Other evidence introduced at trial included the following: an expert on the child sexual abuse accommodation syndrome testified to explain children's behavioral reactions regarding disclosure of molestation; a physician's assistant who had examined Adrianna testified about the examination and stated that she had found no definitive evidence of penetration, although she did not find this significant because sexual assaults did not always leave evidence of trauma; and Perez's family members testified to Perez's apparent lack of sexual interest in Adrianna and her apparent happiness when visiting her father. Cal. Ct. App. Opinion, p. 6.

  B. Procedural History

  The District Attorney charged Perez with multiple counts of sex crimes against Arlynn and Adrianna. Prior to the trial on the sex crimes, the court held a trial to determine whether Perez was competent to stand trial. The jury found him competent. At the trial on the criminal charges, the jury found Perez guilty of sixteen counts of lewd acts by force on a child under 14, six counts of aggravated sexual assault on a child under 14, and three counts of misdemeanor assault. See Cal. Penal Code §§ 288(b), 269, 240. Perez received a total prison sentence of 225 years to life. The California Court of Appeal affirmed the conviction in all respects. The California Supreme Court denied review.

  Perez subsequently filed this habeas action. Perez alleges four claims in his petition: (1) the exclusion of evidence of his mental retardation violated his rights to due process and to present a defense, (2) the admission of evidence under California Evidence Code section 1108 regarding acts he committed before its enactment violated his rights under the Ex Post Facto Clause, (3) the admission of section 1108 evidence of uncharged prior sex offenses violated his rights to due process and a fair trial, and (4) the use of pattern jury instruction CALJIC 2.50.01 at his trial violated his right to due process because it lessened the prosecutor's burden of proof.


  This court has subject matter jurisdiction over this habeas action for relief under 28 U.S.C. § 2254. 28 U.S.C. § 1331. This action is in the proper venue because the challenged conviction occurred in Santa Clara County, California, which is located within this judicial district. 28 U.S.C. § 2241(d).


  This court may entertain a petition for a writ of habeas corpus submitted by an individual in custody pursuant to a state court judgment only if the custody violates the United States Constitution, laws or treaties. 28 U.S.C. § 2254(a) (2005); Rose v. Hodges, 423 U.S. 19, 21 (1975). A district court may not grant a petition challenging a state conviction or sentence unless the state court's adjudication "(1) resulted in a decision that was contrary to, or involved an unreasonable application of, clearly established Federal law, as determined by the Supreme Court of the United States; or (2) resulted in a decision that was based on an unreasonable determination of the facts in light of the evidence presented in the State court proceeding." 28 U.S.C. § 2254(d) (2005); Williams v. Taylor, 529 U.S. 362, 402-403 (2000).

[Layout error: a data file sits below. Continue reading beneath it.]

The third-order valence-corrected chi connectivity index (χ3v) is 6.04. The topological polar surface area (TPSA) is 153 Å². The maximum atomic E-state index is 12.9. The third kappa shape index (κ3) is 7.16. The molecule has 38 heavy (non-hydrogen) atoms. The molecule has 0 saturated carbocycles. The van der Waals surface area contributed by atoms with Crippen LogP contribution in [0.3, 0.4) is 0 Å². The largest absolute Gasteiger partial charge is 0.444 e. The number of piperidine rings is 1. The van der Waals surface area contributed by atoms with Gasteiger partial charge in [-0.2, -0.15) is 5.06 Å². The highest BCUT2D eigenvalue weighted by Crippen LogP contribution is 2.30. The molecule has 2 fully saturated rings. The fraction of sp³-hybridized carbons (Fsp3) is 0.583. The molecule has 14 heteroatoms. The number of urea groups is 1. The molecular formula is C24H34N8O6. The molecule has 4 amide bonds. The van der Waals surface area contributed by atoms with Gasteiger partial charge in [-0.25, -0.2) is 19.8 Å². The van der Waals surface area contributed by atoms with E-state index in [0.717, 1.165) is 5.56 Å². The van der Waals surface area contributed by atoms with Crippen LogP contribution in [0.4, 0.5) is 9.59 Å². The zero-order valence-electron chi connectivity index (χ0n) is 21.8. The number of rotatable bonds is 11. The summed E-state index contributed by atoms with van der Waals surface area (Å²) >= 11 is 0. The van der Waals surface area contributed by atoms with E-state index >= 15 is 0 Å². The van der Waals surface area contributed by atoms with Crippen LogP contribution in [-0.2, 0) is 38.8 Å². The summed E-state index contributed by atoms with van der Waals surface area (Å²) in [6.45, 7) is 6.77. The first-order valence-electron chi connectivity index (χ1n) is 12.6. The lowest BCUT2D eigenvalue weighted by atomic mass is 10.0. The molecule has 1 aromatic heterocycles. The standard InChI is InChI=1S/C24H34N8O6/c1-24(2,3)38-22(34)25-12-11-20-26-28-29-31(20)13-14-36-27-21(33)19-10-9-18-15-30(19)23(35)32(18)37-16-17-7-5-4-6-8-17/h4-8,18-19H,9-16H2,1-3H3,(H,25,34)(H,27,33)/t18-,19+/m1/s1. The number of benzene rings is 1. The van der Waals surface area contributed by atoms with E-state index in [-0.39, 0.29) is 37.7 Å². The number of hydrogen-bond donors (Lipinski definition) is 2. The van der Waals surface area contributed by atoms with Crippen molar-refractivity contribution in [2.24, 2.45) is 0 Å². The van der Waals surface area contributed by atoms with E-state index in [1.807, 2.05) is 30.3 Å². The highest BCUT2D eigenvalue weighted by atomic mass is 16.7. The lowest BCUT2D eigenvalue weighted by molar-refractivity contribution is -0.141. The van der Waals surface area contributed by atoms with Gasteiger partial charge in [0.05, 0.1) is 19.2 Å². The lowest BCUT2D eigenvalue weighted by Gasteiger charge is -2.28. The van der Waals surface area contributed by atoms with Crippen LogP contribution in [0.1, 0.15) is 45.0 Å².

A state court decision qualifies as "contrary to" federal law if it directly contravenes a Supreme Court decision on a question of law, or reaches a conclusion converse to a Supreme Court decision with materially indistinguishable facts. Williams, 529 U.S. at 413. A state court decision involves an "unreasonable application" of federal law if it "identifies the correct governing legal principle from [the Supreme] Court's decisions but unreasonably applies that principle to the facts of the prisoner's case." Williams, 529 U.S. at 412-413. In determining whether a state court's decision contravenes or unreasonably applies clearly established federal law, a federal court examines the decision of the highest state court to address the merits of a ...